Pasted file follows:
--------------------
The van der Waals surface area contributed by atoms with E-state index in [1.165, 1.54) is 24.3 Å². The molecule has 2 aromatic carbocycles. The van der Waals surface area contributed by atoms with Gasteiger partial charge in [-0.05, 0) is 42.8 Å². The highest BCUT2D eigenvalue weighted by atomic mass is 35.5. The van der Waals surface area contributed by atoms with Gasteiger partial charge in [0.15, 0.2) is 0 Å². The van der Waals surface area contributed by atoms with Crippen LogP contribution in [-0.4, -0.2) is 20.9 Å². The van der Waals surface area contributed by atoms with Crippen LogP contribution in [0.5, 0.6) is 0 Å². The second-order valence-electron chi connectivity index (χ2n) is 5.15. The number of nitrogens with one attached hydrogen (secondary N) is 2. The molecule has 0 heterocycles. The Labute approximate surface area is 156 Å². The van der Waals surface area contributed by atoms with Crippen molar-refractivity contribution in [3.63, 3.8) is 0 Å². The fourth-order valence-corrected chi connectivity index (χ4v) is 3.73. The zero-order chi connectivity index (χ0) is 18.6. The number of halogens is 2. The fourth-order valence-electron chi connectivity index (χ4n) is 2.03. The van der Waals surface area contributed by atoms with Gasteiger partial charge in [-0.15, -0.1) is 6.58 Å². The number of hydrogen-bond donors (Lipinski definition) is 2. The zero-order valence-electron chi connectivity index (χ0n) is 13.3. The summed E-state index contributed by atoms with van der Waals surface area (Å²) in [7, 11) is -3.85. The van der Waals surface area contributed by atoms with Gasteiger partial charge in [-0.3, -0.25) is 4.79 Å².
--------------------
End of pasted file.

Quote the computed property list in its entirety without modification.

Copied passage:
The van der Waals surface area contributed by atoms with E-state index in [1.165, 1.54) is 24.3 Å². The molecule has 2 aromatic carbocycles. The van der Waals surface area contributed by atoms with Gasteiger partial charge in [-0.05, 0) is 42.8 Å². The highest BCUT2D eigenvalue weighted by atomic mass is 35.5. The van der Waals surface area contributed by atoms with Gasteiger partial charge in [0.15, 0.2) is 0 Å². The van der Waals surface area contributed by atoms with Crippen LogP contribution in [-0.4, -0.2) is 20.9 Å². The van der Waals surface area contributed by atoms with Crippen LogP contribution in [0.5, 0.6) is 0 Å². The second-order valence-electron chi connectivity index (χ2n) is 5.15. The number of nitrogens with one attached hydrogen (secondary N) is 2. The molecule has 0 heterocycles. The Labute approximate surface area is 156 Å². The van der Waals surface area contributed by atoms with Crippen molar-refractivity contribution in [3.63, 3.8) is 0 Å². The fourth-order valence-corrected chi connectivity index (χ4v) is 3.73. The zero-order chi connectivity index (χ0) is 18.6. The number of halogens is 2. The fourth-order valence-electron chi connectivity index (χ4n) is 2.03. The van der Waals surface area contributed by atoms with Gasteiger partial charge in [-0.15, -0.1) is 6.58 Å². The number of hydrogen-bond donors (Lipinski definition) is 2. The zero-order valence-electron chi connectivity index (χ0n) is 13.3. The summed E-state index contributed by atoms with van der Waals surface area (Å²) in [7, 11) is -3.85. The van der Waals surface area contributed by atoms with Gasteiger partial charge in [-0.3, -0.25) is 4.79 Å².